ATVSource.com | Calendar | ATV/UTV Forums | ATV/UTV Reviews | ATV/UTV News | ATV/UTV Product Reviews | ATV/UTV Racing | ATV/UTV Trails | ATV/UTV Videos

Articles
ATV Bone
Machine Reviews
Press Releases
Product Reviews
Racing
Trailheads
Videos
Manufacturers

Arctic Cat

ATK/Cannondale

Can-Am

E-Ton America

Honda

Kasea

Kawasaki

KTM

Polaris

Suzuki

Yamaha

ATV Clubs
Calendar
Classified Ads
Forums


 

By: Robert Janis

It's a Day Job and a Sport for Mike Cafro

Mike Cafro
Mike Cafro

For Mike Cafro, ATVs are both a sport and a day job. He has been riding ATVs for 20 years. and he's been working for a company involved in the ATV industry for seven years.

His early involvement in riding ATVs was ushered in by his older brother Carmen. The two used to ride trails together, and it was Carmen who kind of nudged Mike into racing. "Carmen raced ATVs and motorcycles, and that kind of drove me into ATV racing," said Mike.

Originally from New Jersey, Mike's first ATV race was a local hare scramble in New Jersey. The ATV he rode was a Honda 250X. He was 17 years-old. "ATV racing was all new to me," he said. "It was more for fun than anything else. I really didn't get serious about it until 1990. I got more serious because I was doing better at the local events, and it became more of a passion. About that time I started to participate in GNCC events, and I did well in those, and things snowballed."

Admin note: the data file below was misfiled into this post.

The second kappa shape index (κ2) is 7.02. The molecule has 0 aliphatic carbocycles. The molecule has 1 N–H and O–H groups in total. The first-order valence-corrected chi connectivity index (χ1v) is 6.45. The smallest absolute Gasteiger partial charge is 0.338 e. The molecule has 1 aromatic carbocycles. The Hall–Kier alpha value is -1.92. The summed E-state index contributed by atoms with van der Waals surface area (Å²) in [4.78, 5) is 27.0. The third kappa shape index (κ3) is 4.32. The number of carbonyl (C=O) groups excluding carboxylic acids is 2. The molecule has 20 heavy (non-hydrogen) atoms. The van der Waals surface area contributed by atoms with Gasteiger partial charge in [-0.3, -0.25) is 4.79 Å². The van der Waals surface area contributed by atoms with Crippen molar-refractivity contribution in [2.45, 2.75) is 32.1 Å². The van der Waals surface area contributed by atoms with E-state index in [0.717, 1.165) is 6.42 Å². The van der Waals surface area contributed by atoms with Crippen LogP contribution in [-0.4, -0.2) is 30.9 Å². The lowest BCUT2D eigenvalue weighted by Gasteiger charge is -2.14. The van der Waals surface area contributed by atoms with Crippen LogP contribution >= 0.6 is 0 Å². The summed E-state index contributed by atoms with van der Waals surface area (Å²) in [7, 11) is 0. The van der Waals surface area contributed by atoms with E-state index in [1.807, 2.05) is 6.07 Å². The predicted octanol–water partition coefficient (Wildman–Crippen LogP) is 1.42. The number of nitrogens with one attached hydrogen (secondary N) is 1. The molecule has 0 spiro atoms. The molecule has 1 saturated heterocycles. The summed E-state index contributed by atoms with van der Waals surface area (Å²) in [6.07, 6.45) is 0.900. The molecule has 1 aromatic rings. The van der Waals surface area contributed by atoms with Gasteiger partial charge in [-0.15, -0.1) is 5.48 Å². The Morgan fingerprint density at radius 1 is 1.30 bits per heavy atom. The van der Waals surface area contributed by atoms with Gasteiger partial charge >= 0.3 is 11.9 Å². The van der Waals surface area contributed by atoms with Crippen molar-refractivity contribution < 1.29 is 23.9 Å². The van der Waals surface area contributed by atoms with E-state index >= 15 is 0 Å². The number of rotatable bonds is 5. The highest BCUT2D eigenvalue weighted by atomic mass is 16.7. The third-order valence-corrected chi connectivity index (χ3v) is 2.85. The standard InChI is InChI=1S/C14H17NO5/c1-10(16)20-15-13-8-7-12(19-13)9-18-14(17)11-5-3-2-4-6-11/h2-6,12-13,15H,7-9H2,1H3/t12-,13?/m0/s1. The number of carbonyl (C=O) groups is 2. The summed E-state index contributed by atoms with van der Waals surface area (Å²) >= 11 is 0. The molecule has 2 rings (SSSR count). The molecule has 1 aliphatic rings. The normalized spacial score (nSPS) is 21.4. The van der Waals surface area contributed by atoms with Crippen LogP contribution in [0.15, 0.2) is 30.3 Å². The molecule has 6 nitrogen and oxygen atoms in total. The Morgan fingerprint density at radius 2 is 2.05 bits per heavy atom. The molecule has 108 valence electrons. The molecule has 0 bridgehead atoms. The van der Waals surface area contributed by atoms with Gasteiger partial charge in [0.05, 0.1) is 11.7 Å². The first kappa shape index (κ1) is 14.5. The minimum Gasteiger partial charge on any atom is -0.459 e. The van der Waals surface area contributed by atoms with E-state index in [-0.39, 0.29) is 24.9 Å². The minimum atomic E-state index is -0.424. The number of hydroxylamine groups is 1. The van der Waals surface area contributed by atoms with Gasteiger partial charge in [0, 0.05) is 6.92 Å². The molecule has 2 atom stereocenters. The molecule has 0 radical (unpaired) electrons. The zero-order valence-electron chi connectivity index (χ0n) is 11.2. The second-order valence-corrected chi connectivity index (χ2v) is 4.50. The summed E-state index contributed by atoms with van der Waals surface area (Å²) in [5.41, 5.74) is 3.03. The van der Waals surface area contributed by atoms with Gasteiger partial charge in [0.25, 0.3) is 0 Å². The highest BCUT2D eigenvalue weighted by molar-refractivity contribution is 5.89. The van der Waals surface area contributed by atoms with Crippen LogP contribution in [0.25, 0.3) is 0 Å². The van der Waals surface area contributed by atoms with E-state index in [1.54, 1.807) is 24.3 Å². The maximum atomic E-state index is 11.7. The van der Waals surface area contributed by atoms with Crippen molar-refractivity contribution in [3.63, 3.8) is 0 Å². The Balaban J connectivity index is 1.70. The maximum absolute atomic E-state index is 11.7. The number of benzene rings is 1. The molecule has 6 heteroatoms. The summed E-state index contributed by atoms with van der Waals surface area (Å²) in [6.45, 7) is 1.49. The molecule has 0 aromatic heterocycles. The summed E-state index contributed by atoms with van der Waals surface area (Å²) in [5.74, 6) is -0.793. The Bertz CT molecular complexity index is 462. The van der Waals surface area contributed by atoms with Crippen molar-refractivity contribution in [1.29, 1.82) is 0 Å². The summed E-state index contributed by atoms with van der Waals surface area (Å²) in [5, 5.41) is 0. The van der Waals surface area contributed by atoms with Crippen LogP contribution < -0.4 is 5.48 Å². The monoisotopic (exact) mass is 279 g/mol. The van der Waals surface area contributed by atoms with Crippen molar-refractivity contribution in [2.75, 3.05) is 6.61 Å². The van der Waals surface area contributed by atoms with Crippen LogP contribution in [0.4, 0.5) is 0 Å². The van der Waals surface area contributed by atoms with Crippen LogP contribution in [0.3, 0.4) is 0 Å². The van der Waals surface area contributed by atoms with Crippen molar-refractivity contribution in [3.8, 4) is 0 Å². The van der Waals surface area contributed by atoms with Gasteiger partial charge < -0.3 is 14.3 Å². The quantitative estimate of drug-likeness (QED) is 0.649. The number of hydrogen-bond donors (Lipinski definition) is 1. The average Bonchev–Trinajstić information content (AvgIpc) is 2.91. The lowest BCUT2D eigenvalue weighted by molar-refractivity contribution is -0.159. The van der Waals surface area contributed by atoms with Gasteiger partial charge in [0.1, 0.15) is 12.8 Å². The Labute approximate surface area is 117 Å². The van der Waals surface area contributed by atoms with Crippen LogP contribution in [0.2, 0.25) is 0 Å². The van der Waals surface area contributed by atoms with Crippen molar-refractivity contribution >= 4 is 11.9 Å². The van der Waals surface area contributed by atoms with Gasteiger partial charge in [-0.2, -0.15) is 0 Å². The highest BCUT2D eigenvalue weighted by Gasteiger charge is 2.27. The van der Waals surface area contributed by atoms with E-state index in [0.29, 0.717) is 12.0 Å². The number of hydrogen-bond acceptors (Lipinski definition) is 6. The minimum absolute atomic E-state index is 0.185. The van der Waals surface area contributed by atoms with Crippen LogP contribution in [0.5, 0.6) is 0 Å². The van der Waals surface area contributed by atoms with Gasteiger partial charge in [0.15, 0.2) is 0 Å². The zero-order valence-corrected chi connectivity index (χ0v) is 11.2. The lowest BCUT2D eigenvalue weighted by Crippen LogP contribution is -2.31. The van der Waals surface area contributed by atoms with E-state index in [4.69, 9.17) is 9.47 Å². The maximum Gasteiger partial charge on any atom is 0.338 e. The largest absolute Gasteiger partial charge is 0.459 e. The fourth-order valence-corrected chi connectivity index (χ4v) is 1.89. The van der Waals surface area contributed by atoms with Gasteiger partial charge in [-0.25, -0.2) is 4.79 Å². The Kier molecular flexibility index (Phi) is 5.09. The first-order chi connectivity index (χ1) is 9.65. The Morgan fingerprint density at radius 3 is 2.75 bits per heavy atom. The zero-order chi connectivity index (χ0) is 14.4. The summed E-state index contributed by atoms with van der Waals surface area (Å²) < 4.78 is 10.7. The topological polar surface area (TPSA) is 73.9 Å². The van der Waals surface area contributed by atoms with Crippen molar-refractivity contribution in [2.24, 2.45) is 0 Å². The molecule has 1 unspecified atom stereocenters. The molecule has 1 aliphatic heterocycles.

The family moved to Carlsbad, California in 1992 and Mike continued ATV racing in Grand Prix events in the Carlsbad area. Soon he was involved in desert racing through local District 38 events. In about 1993 or '94 he raced in his first SCORE International desert event--the Baja 500. He was part of a team that included his brother and Doug Roll. He rode his brother's Honda 250R. Actually, the bike was a conglomeration of all sorts of machines and included a motor from a CR500 placed on a 250R chassis. "The bike was totally custom," said Mike. "It was fully modified from a frame to fit the motor to swing-arms and a-arms and shocks. Pretty much everything was modified." The bike's modifications were thanks to the sponsors he and his brother were able to attain during those early years. The Cafros' biggest sponsor at the time was Roll Design and the list also included some smaller companies like Work Shocks and even the AutoTrader, the re-cycle newspaper that carried automobile classified ads. Carmen worked for them at the time.